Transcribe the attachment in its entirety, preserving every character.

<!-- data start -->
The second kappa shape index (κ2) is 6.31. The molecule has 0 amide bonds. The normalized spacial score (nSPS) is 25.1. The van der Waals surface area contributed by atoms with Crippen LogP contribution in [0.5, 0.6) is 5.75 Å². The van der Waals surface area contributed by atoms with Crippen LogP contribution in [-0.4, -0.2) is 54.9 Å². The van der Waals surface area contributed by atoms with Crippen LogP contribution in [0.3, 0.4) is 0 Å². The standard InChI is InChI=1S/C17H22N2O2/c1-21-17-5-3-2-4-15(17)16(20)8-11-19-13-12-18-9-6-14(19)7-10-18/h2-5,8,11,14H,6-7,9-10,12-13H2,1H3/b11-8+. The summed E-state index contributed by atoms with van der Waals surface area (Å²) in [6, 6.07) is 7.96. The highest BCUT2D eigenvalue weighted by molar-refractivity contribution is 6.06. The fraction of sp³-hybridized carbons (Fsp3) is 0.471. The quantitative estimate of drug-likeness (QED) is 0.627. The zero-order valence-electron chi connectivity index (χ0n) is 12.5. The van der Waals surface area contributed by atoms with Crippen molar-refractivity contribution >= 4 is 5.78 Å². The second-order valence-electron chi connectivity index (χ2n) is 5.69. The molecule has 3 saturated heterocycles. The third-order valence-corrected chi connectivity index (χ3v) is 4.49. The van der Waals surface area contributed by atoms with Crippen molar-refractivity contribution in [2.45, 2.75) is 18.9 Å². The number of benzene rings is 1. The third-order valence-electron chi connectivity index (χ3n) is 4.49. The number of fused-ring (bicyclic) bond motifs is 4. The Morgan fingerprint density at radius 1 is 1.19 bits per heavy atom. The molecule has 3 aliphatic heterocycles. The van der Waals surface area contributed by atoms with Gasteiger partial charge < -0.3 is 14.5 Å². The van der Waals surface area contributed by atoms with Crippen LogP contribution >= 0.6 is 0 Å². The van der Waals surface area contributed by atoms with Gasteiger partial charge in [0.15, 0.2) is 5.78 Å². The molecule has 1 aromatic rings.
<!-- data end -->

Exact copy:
The second kappa shape index (κ2) is 6.31. The molecule has 0 amide bonds. The normalized spacial score (nSPS) is 25.1. The van der Waals surface area contributed by atoms with Crippen LogP contribution in [0.5, 0.6) is 5.75 Å². The van der Waals surface area contributed by atoms with Crippen LogP contribution in [-0.4, -0.2) is 54.9 Å². The van der Waals surface area contributed by atoms with Crippen LogP contribution in [0.3, 0.4) is 0 Å². The standard InChI is InChI=1S/C17H22N2O2/c1-21-17-5-3-2-4-15(17)16(20)8-11-19-13-12-18-9-6-14(19)7-10-18/h2-5,8,11,14H,6-7,9-10,12-13H2,1H3/b11-8+. The summed E-state index contributed by atoms with van der Waals surface area (Å²) in [6, 6.07) is 7.96. The highest BCUT2D eigenvalue weighted by molar-refractivity contribution is 6.06. The fraction of sp³-hybridized carbons (Fsp3) is 0.471. The quantitative estimate of drug-likeness (QED) is 0.627. The zero-order valence-electron chi connectivity index (χ0n) is 12.5. The van der Waals surface area contributed by atoms with Crippen molar-refractivity contribution >= 4 is 5.78 Å². The second-order valence-electron chi connectivity index (χ2n) is 5.69. The molecule has 3 saturated heterocycles. The third-order valence-corrected chi connectivity index (χ3v) is 4.49. The van der Waals surface area contributed by atoms with Crippen molar-refractivity contribution in [2.45, 2.75) is 18.9 Å². The number of benzene rings is 1. The third-order valence-electron chi connectivity index (χ3n) is 4.49. The number of fused-ring (bicyclic) bond motifs is 4. The Morgan fingerprint density at radius 1 is 1.19 bits per heavy atom. The molecule has 3 aliphatic heterocycles. The van der Waals surface area contributed by atoms with Gasteiger partial charge < -0.3 is 14.5 Å². The van der Waals surface area contributed by atoms with Crippen LogP contribution >= 0.6 is 0 Å². The van der Waals surface area contributed by atoms with Gasteiger partial charge in [0.15, 0.2) is 5.78 Å². The molecule has 1 aromatic rings.